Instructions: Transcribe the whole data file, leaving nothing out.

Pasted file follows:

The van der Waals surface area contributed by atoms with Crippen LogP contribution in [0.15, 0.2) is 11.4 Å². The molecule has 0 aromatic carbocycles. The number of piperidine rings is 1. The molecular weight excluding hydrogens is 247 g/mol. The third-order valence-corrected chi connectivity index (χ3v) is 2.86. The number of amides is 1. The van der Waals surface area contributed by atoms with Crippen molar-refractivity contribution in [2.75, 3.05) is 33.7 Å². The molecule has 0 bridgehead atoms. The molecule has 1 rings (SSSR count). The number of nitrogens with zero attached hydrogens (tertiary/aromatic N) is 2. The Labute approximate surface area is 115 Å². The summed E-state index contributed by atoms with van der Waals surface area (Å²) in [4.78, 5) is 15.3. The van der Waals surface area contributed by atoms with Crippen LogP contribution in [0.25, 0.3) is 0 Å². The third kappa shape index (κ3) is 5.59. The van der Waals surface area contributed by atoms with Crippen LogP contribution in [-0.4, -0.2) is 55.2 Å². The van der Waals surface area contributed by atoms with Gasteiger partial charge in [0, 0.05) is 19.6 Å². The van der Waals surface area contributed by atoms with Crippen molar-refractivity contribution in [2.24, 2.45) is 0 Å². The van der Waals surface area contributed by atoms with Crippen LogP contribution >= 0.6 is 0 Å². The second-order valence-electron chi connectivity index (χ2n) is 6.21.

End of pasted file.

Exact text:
The van der Waals surface area contributed by atoms with Crippen LogP contribution in [0.15, 0.2) is 11.4 Å². The molecule has 0 aromatic carbocycles. The number of piperidine rings is 1. The molecular weight excluding hydrogens is 247 g/mol. The third-order valence-corrected chi connectivity index (χ3v) is 2.86. The number of amides is 1. The van der Waals surface area contributed by atoms with Crippen molar-refractivity contribution in [2.75, 3.05) is 33.7 Å². The molecule has 0 bridgehead atoms. The molecule has 1 rings (SSSR count). The number of nitrogens with zero attached hydrogens (tertiary/aromatic N) is 2. The Labute approximate surface area is 115 Å². The summed E-state index contributed by atoms with van der Waals surface area (Å²) in [4.78, 5) is 15.3. The van der Waals surface area contributed by atoms with Crippen LogP contribution in [0.25, 0.3) is 0 Å². The third kappa shape index (κ3) is 5.59. The van der Waals surface area contributed by atoms with Crippen LogP contribution in [-0.4, -0.2) is 55.2 Å². The van der Waals surface area contributed by atoms with Gasteiger partial charge in [0, 0.05) is 19.6 Å². The van der Waals surface area contributed by atoms with Crippen molar-refractivity contribution in [2.24, 2.45) is 0 Å². The van der Waals surface area contributed by atoms with Crippen LogP contribution >= 0.6 is 0 Å². The second-order valence-electron chi connectivity index (χ2n) is 6.21.